Diminutive in size, with the enthusiasm of a cheerleader, Amy Yoffe is a woman on a mission. Her life-saving crusade is to spread the word about the BRCA gene mutation that can increase the risk of breast and ovarian cancer.
Yoffe, a licensed clinical social worker, tested positive for BRCA-1 in 2009. She chose to electively remove her ovaries, fallopian tubes and breasts to reduce her own risk of ovarian and breast cancer. “I didn’t doubt the decision going in, and even though it was very difficult to go through the double mastectomy with reconstruction, it was definitely worthwhile,” Yoffe said. “I feel fortunate to have had the ability to find out that I was BRCA positive. I think the testing saved my life
Since the surgery, Yoffe has made it her singular goal to spread the word about the condition, which would enable women to make informed decisions about their own individual health care.
“Everybody’s journey is unique, and while I chose to have preventative surgery to maintain good health, some women choose constant surveillance through MRI’s and mammograms,”she said. “It is a very personal and individual decision.
In Yoffe's family, cancer spread along family lines on her paternal side. “It's important to note that the mutation doesn’t occur on the sex chromosomes, so your history on your father’s side is equally as important as that on your mom’s,” she said.
The only way to find out if you are BRCA positive would be to get tested. “There is a blood test, a mouth swab and even a mouth gargle that can be used,” Yoffe said.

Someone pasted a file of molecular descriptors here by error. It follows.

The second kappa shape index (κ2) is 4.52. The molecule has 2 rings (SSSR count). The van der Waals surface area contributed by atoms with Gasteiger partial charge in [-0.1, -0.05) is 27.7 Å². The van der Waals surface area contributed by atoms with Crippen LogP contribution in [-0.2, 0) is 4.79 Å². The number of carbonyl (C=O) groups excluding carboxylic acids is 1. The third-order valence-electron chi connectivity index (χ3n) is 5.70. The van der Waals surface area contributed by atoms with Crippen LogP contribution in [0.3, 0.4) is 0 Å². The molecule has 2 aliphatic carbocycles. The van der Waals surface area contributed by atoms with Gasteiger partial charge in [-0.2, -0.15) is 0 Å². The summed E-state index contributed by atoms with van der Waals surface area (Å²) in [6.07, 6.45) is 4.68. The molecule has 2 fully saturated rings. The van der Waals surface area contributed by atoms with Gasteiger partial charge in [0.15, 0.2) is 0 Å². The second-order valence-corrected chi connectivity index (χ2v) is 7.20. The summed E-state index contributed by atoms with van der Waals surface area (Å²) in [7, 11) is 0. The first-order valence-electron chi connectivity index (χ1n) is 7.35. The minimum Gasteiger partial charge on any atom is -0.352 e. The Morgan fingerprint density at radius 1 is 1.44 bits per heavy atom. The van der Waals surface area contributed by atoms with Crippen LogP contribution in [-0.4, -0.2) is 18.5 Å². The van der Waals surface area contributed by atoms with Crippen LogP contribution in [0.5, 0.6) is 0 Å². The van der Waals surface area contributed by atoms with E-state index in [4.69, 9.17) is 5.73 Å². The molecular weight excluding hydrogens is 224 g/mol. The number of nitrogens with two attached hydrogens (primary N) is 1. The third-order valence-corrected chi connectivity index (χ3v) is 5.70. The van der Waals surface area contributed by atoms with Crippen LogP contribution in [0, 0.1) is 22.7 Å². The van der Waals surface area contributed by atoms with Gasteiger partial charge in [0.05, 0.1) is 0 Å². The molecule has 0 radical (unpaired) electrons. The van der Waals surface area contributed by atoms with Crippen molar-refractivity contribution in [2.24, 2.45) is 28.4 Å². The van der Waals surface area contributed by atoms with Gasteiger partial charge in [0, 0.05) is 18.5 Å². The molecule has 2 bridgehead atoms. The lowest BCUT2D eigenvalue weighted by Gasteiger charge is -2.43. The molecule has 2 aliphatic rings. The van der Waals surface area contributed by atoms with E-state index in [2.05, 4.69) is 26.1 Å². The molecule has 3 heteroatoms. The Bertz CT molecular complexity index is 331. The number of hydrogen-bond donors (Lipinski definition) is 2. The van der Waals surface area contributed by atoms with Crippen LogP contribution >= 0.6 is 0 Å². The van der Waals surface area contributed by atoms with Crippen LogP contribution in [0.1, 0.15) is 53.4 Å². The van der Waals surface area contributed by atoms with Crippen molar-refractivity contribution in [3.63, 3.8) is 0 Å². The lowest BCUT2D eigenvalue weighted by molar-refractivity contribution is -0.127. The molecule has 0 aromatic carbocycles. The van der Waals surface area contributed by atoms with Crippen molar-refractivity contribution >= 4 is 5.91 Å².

According to Yoffe, the process is fairly straightforward and the test needs to be ordered by a doctor. Prior to testing, she recommends seeing a genetic counselor to have them take a detailed family history, so they can provide the appropriate information.
And the statistics are stunning. Yoffe found in her research that the frequency of the BRCA gene in the general population is about 1 in 500. However, among Ashkanasi Jews, the occurrence becomes 1 in 40. And within that group of Ashkanasi Jews who’ve been diagnosed with ovarian cancer, it’s 1 in 4. “So if you think about Agoura Hills there actually is a very large Jewish community here, and I know several women myself in this community who are BRCA positive,” she said.
These alarming numbers inspired Yoffe to charter a Ventura County Chapter of FORCE (Facing Our Risk of Cancer Empower). FORCE is the only national organization aimed at improving the lives of women affected by breast and ovarian cancer. While there is a Los Angeles Chapter that meets 4 times a year, Yoffe decided to start a group here to serve the women in local communities
At a Force meeting women come together to share their stories about who they are, what their family history is, and what they have been through. “It brings together a group of women from all walks of life. Some have just been diagnosed with breast cancer and some have not yet been tested. Said Yoffe.
The next meeting is on February 27th and Yoffe anticipates about 15 women will attend; however, she is hoping that once the word gets, out a lot more will come.
“I feel like it’s almost every single day I’m meeting somebody new who has a reason to get tested. That’s what I want. I want to educate people, I want to support people,” she said.
For more information on FORCE Meetings, contact Yoffe at: 818-735-0545.